Finance Finance News Stripping workers of spending power could spark a recession
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Stripping workers of spending power could spark a recession

economy spending trolley
The Australian economy depends on the spending of wage earners. Photo: Getty
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Perhaps the biggest threat facing the Australian economy is that wage earners, stripped of their share of national income, devoid of savings and burdened with debt, will plunge the nation into recession by drawing their pursestrings.

The latest GDP figures, published last week, showed that the share of national income going to wage earners fell in the March quarter to 51.5 per cent, the lowest level since 2009.

The result was perilously close to a 53-year low. Before 2009, the wage share of national income hadn’t been so small since it hit 51.3 per cent in 1964.

What this means is that the fruits of the economy are flowing away from Australians who work for a living – those who prop up economic growth with their spending – and towards the rich minority who tend to derive their income from corporate profits, rents and interest payments on financial investments.

At the same time as labour’s share falls, the share of national income going to profits has risen to a five-year high of 27.5 per cent.

The GDP figures tell us this because gross domestic product is calculated by totalling the market value of all finished goods and services produced within Australia in a specific time period – in this case, January to March 2017.

Because the market value of goods and services is earned by workers and companies as income, GDP is a rough measure of national income. And wage earners are getting a shrinking slice of that pie.

The OECD, IMF, European Commission and International Labor Organization have all observed this trend across the developed world, so it’s not unique to Australia.

What is unique is the severity of the problem. The 51.5 per cent of GDP going to Australian wage earners is low by international standards. For example, the wage share is around 60 per cent in the United Kingdom and 55 per cent in the US.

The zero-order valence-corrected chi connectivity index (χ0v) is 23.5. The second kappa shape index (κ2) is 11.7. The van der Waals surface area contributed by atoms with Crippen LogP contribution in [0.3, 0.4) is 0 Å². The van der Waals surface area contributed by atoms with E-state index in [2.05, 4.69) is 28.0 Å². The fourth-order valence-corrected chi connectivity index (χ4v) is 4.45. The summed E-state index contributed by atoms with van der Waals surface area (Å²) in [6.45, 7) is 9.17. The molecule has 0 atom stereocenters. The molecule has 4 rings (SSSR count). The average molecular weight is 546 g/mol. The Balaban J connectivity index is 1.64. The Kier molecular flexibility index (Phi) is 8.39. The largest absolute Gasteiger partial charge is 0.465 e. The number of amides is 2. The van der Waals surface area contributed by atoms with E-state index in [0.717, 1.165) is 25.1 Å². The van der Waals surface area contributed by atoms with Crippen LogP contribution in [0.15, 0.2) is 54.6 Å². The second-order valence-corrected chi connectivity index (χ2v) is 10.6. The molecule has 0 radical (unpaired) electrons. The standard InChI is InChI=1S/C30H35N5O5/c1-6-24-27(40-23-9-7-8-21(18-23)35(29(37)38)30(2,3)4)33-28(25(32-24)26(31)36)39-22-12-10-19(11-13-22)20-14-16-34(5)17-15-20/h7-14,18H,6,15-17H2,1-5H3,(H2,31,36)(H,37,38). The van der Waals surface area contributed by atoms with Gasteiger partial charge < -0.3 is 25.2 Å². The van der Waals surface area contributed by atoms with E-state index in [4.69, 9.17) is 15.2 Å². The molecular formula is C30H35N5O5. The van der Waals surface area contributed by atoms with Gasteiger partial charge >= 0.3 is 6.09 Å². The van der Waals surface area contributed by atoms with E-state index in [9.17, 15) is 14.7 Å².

Experts have suggested several causes. The surplus of unemployed and underemployed workers in the labour market means bosses don’t have to offer more money to attract and retain employees. The rise of automation. The death of full-time, permanent jobs. The declining power of unions. The shift from manufacturing to services. Increased globalisation. The relative importance of Australia’s mining industry, which employs large amounts of capital and few workers.

Whatever the cause, Australian wages are growing at only 1.9 per cent a year, the lowest rate on record, according to ABS data going back nearly two decades.

Redistributing national income away from labour and towards profit is a big concern because the Australian economy is heavily dependent on the spending of workers.

Spending is propping up growth. Household consumption grew by 0.5 per cent in the March quarter, while overall GDP grew by only 0.3 per cent.

But Australians are racking up debt and cutting back savings to do it. The fear is that it will all come crashing down.

Household consumption ($241.6 billion) accounted for 57 per cent of Australia’s GDP ($424 billion) in the March quarter.

A huge chunk was discretionary spending. We spent just over 15 per cent of GDP on eating out, tobacco, alcohol, household furnishings, recreation, clothing and shoes.

However, our fastest growing areas of spending were on non-discretionary items, such as electricity, gas and other fuel (+2.9 per cent) and transport services (+1.8 per cent).

That spending growth was at the expense of savings. The household savings ratio dropped to 4.7 per cent in the March quarter, the lowest level since the financial crisis of 2008 and half the rate it was in the March quarter of 2013.

It also appears to be fuelled by debt. Australian household debt has risen to a record 212 per cent of income, according to the latest data from the OECD, putting us fourth behind Norway, the Netherlands and Denmark.

Unless they get a bigger share of national income, Australia’s debt-burdened and savings-poor workers may stop spending.

If they do, a recession looms.

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